The Potential for Unlimited Power is Revealed…
In a world where magical abilities are utilized through the Nexi Stones, there is one stone that stands high above the rest, shrouded in myth and mystery-the Elpis. Broken into four fragments centuries in the past, the Elpis waits to be pieced back together, and to grant its user godlike powers that could reshape the world forever.
Raised in a quiet town, Terico but life ambitions change dramatically, however, when his village is attacked and everything he holds dear is taken away from him.
Delkol, leader of the feared Brotherhood and ruler of the aggressive Shire Kingdom, seeks the pieces of the Elpis, and is willing to burn Terico’s village to the ground in order to find one. When the terror has passed and Terico stands at the greatest crossroads in his life, there is only one thing on his mind-one goal that encompasses his very existence. Revenge.
The story’s told in a clear manner and picturing the scenes are made easy by the author’s style. The pace of the story is average, fast and breathless at times (specially at fight scenes) but also slow and dramatic.
The twists and turns, although predictable, are still surprising. It seems that the story will never run out of action (actually, it never did).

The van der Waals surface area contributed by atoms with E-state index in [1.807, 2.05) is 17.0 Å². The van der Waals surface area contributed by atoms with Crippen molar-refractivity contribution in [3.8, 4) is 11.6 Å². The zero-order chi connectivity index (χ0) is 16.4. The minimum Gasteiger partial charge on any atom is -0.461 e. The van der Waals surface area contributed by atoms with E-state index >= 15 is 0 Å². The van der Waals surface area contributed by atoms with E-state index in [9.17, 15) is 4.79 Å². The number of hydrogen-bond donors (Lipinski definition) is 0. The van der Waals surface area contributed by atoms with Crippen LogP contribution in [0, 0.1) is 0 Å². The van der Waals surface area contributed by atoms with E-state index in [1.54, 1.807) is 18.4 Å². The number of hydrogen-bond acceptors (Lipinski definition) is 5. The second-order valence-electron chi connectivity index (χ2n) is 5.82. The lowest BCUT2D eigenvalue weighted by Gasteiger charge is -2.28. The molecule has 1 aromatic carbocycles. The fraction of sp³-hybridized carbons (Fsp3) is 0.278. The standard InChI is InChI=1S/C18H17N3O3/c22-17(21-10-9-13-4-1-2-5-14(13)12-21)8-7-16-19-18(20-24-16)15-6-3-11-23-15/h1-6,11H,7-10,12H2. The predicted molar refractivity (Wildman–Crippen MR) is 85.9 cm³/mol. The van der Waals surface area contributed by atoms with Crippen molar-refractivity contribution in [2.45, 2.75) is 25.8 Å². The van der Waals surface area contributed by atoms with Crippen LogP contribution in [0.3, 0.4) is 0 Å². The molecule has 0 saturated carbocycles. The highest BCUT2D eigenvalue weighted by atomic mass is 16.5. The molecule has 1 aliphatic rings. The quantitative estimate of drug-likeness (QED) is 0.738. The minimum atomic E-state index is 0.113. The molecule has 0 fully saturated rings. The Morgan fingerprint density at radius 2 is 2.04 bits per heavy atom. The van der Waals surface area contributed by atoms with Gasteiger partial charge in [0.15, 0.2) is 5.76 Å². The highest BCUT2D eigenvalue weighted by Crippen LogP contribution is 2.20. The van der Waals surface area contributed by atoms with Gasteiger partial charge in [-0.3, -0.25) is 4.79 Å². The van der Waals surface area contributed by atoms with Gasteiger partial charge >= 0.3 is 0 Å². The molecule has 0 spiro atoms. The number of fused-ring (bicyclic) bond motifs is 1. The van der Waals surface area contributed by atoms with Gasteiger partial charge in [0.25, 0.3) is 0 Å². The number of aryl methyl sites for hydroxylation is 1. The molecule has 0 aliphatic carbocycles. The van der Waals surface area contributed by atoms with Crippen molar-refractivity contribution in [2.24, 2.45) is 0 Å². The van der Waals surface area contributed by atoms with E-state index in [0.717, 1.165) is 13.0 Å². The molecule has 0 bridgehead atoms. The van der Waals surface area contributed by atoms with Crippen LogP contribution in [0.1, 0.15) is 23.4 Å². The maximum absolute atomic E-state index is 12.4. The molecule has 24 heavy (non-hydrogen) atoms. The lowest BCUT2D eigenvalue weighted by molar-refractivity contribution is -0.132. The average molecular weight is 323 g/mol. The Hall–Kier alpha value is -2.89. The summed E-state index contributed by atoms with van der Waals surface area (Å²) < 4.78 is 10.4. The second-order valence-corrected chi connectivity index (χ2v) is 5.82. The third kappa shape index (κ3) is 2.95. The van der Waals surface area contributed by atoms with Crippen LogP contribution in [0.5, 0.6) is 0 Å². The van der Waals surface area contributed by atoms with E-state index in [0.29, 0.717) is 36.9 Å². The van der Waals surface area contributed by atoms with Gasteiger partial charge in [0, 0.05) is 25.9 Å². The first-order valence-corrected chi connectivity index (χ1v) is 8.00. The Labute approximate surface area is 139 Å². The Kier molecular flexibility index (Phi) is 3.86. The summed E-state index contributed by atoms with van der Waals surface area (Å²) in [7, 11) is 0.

You can see the development of the characters as the quest goes on.
This book is like a movie put into words.
A word being said by only one character (or perhaps some who came from the same place) can be justified as a trait or distinction. But it being said by many, if not all, is anti-climatic. It may just slip out as a necessary word in a sentence but how and where it is placed gives a feeling that it’s the author talking and not the characters. Although a story’s just a product of an author’s thinking, they’re still 2 different matters. Unless of course it’s an autobiography.
Names of the characters are said repetitively instead of just using pronouns. Some words were misspelled.
My previous statement still stands: this will make a great movie.